Alginic Acid: Chemical Structure, Uses and Health Benefits


Adrianna Moore (Editor)

Series: Chemistry Research and Applications
BISAC: SCI013000

Alginate is a natural, anionic polysaccharide typically obtained from brown seaweed but it can be synthesized by some bacteria. It is a water-soluble, linear copolymer consisting of two kinds of alternating blocks, guluronic acid (G block) and mannuronic acid (M block) units, that are irregularly arranged in GG, MG, and MM blocks, while the ratio and pattern of guluronate to mannuronate blocks varies depending on the natural source of alginate.

Most favorable properties of alginate are its biocompatibility, low toxicity, relatively low cost, and mild and easy gelation. Alginates in the presence of divalent cations (mostly calcium cations) very quickly form a hydrogel, polymeric networks with three-dimensional configuration, capable of imbibing high amounts of water. This book discusses the chemical structure, the uses, and health benefits of alginic acid.
(Imprint: Nova)

Table of Contents

Table of Contents


Chapter 1 – Alginic Acid: Effectiveness in Treatment of Gastroesophageal Reflux Disease (pp. 1-18)
Rouzbeh Shams, Edward C. Oldfield IV and David A. Johnson (Department of Internal Medicine, Eastern Virginia Medical School, Norfolk, VA United States, and others)

Chapter 2 – Alginate-Based Drug Carriers: Recent Advances (pp. 19-58)
A. Martínez, E. Pérez, N. Montero, C. Teijón, R. Olmo and M. D. Blanco (Polymeric Materials Group for the Controlled Release of Bioactive Compounds in Biomedicine. Departamento de Bioquímica y Biología Molecular, Facultad de Medicina, Universidad Complutense de Madrid, Madrid, Spain, and others)

Chapter 3 – Alginic Acid: Sources, Modifications and Main Applications (pp. 59-120)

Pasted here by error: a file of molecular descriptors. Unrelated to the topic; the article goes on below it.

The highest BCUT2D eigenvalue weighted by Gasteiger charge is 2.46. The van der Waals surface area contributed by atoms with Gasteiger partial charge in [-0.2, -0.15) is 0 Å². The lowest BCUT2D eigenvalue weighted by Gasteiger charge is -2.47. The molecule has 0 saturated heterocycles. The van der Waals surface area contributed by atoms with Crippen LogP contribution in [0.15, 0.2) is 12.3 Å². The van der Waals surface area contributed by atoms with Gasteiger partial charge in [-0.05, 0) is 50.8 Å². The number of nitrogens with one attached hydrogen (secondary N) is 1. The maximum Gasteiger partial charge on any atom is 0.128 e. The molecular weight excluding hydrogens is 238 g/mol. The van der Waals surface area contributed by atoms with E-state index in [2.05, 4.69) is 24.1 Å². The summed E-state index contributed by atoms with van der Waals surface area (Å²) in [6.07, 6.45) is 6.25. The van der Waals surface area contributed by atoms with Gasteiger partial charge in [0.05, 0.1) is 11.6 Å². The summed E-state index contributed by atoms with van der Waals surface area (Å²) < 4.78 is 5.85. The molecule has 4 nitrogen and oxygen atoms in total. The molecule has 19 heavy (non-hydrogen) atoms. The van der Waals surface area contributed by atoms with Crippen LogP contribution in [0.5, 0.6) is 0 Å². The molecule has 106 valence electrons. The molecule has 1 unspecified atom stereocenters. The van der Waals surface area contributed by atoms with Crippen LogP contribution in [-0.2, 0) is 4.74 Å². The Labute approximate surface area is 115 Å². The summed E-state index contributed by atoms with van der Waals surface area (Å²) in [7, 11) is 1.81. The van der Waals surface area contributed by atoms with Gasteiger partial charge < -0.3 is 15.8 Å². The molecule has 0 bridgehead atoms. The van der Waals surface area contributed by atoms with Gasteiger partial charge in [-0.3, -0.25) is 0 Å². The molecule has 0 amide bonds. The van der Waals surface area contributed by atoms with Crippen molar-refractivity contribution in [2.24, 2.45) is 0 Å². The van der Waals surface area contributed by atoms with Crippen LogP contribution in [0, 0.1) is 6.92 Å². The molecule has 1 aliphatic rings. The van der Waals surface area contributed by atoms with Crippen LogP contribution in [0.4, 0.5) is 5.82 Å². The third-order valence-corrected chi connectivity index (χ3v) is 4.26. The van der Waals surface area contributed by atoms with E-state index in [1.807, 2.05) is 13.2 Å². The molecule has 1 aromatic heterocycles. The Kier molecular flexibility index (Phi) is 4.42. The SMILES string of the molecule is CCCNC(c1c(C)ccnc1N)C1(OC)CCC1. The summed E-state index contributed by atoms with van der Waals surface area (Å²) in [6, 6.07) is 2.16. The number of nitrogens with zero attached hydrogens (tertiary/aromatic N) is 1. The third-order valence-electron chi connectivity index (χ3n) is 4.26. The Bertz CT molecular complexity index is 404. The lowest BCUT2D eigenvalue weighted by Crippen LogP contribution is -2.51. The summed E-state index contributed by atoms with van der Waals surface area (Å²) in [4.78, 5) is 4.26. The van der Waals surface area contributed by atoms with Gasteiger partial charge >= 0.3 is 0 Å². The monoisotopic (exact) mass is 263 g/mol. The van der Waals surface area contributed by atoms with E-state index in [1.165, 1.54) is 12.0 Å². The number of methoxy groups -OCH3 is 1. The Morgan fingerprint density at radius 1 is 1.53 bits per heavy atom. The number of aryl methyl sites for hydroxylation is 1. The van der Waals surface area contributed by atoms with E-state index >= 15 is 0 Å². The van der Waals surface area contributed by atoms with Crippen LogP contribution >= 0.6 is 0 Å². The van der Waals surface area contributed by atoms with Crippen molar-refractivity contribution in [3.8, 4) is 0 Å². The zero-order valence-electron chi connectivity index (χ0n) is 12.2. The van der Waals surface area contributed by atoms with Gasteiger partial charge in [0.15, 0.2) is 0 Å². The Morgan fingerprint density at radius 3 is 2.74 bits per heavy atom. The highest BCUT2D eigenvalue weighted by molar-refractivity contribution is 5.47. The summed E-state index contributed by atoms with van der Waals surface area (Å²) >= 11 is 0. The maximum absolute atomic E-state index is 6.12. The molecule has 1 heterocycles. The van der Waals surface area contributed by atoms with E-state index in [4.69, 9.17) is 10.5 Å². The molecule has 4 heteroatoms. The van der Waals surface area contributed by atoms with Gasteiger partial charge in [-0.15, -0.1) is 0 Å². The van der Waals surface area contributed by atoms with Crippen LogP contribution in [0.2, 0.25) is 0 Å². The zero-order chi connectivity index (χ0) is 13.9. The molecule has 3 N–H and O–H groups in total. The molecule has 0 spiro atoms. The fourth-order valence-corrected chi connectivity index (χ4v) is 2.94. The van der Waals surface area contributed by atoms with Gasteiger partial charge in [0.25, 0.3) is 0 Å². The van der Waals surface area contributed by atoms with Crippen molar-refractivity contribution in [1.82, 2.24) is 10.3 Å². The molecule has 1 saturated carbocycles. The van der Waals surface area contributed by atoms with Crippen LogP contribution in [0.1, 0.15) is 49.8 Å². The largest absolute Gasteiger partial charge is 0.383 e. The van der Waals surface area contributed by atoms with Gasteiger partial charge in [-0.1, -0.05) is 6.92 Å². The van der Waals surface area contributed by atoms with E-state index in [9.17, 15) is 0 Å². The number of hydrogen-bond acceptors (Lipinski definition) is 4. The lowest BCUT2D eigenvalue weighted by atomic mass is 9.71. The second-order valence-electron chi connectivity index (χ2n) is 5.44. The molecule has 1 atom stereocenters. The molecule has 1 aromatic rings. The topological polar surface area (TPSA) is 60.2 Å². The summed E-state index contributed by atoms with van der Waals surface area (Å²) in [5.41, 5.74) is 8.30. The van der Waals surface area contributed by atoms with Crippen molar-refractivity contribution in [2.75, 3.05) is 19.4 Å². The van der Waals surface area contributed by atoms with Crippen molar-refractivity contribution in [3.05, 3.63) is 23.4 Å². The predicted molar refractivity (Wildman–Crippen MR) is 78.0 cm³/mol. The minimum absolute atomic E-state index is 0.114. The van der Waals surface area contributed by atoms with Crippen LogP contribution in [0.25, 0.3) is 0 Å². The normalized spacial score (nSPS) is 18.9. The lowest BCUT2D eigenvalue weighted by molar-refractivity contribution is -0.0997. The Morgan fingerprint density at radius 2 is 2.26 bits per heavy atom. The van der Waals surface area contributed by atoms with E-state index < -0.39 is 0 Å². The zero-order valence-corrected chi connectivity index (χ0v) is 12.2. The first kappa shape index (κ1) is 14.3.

Milan Milivojevic, Ivana Pajic-Lijakovic, Steva Levic, Viktor Nedovic and Branko Bugarski (Department of Chemical Engineering, Faculty of Technology and Metallurgy, University of Belgrade, Belgrade, Serbia, and others)

Chapter 4 – Vibrational Spectroscopy Characterization of Sodium Alginate and Its Heteropolymeric and Homopolymeric Block Fractions (pp. 121-140)
Betty Matsuhiro, Fabián Martínez-Gómez and Andrés Mansilla (Facultad de Química y Biología, Universidad de Santiago de Chile, Santiago, Chile, and others)

Chapter 5 – Immobilization of P. putida A (ATCC 12633) Cells Using Ca-alginate: Environmental Applications for the Removal of Cationic Surfactants Pollutants in Industrial Wastewater (pp. 141-156)
Gloria I. Lucchesi, María F. Bergero, Paola S. Boeris, Gastón A. López, Romina M. Heredia and Andrés S. Liffourrena (Departamento de Biología Molecular, Facultad de Ciencias Exactas, Físico-Químicas y Naturales, Universidad Nacional de Río Cuarto, Río Cuarto, Córdoba, Argentina)

Chapter 6 – Alginate Utility in Edible and Non Edible Film Development and the Influence of Its Macromolecular Structure in the Antioxidant Activity of a Pharmaceutical/Food Interface (pp. 157-228)
María Dolores De’Nobili, Lucrecia María Curto, José María Delfino, Carolina Daiana Pérez, Dana Bernhardt, Lía Noemí Gerschenson, Eliana Noemí Fissore and Ana María Rojas (Departamento de Industrias, School of Natural and Exact Sciences (FCEN), University of Buenos Aires (UBA). Ciudad Universitaria, Intendente Güiraldes, Buenos Aires, Argentina, and others)

Chapter 7 – Shrinkage-Gelation-Technique-Based Monodispersed Spherical Alginate Gel Bead Formation and Applications (pp. 229-252)
Hirotada Hirama, Kyouhei Aketagawa and Toru Torii (Department of Human and Engineered Environmental Studies, Graduate School of Frontier Sciences, The University of Tokyo, Japan)

Chapter 8 – Utilization of Alginate and Alginate-Derived Oligosaccharides Degraded by Bacillus sp. (pp. 253-290)
Joong Kyun Kim, Eun Jung Kim and Da Som Kang (Department of Biotechnology and Bioengineering, Pukyong National University, Busan, Korea)


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